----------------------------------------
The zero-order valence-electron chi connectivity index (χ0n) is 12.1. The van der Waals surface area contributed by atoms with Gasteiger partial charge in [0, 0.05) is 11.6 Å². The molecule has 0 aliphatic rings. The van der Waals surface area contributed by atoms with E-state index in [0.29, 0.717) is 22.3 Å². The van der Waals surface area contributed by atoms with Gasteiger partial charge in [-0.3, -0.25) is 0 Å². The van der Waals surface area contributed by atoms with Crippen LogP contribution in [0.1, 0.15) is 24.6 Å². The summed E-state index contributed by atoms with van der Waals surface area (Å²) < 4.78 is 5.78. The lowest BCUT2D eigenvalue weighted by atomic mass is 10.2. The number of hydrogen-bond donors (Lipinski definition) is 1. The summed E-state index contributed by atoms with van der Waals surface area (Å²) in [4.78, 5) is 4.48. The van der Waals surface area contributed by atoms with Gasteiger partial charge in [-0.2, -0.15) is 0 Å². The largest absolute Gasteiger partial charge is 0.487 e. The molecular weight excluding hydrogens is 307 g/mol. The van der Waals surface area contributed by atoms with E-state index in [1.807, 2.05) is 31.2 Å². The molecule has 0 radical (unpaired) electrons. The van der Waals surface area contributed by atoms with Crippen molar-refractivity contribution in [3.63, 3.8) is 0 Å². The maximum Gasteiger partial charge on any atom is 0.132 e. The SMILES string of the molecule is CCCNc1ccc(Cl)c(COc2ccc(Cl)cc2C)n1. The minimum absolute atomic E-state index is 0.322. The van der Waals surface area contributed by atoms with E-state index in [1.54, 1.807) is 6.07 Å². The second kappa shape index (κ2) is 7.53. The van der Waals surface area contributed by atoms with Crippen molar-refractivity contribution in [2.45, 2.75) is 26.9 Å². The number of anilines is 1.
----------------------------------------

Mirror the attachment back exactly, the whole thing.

The zero-order valence-electron chi connectivity index (χ0n) is 12.1. The van der Waals surface area contributed by atoms with Gasteiger partial charge in [0, 0.05) is 11.6 Å². The molecule has 0 aliphatic rings. The van der Waals surface area contributed by atoms with E-state index in [0.29, 0.717) is 22.3 Å². The van der Waals surface area contributed by atoms with Gasteiger partial charge in [-0.3, -0.25) is 0 Å². The van der Waals surface area contributed by atoms with Crippen LogP contribution in [0.1, 0.15) is 24.6 Å². The summed E-state index contributed by atoms with van der Waals surface area (Å²) < 4.78 is 5.78. The lowest BCUT2D eigenvalue weighted by atomic mass is 10.2. The number of hydrogen-bond donors (Lipinski definition) is 1. The summed E-state index contributed by atoms with van der Waals surface area (Å²) in [4.78, 5) is 4.48. The van der Waals surface area contributed by atoms with Gasteiger partial charge in [-0.2, -0.15) is 0 Å². The largest absolute Gasteiger partial charge is 0.487 e. The molecular weight excluding hydrogens is 307 g/mol. The van der Waals surface area contributed by atoms with E-state index in [1.807, 2.05) is 31.2 Å². The molecule has 0 radical (unpaired) electrons. The van der Waals surface area contributed by atoms with Crippen molar-refractivity contribution in [3.63, 3.8) is 0 Å². The maximum Gasteiger partial charge on any atom is 0.132 e. The SMILES string of the molecule is CCCNc1ccc(Cl)c(COc2ccc(Cl)cc2C)n1. The minimum absolute atomic E-state index is 0.322. The van der Waals surface area contributed by atoms with E-state index in [1.54, 1.807) is 6.07 Å². The second kappa shape index (κ2) is 7.53. The van der Waals surface area contributed by atoms with Crippen molar-refractivity contribution in [2.45, 2.75) is 26.9 Å². The number of anilines is 1.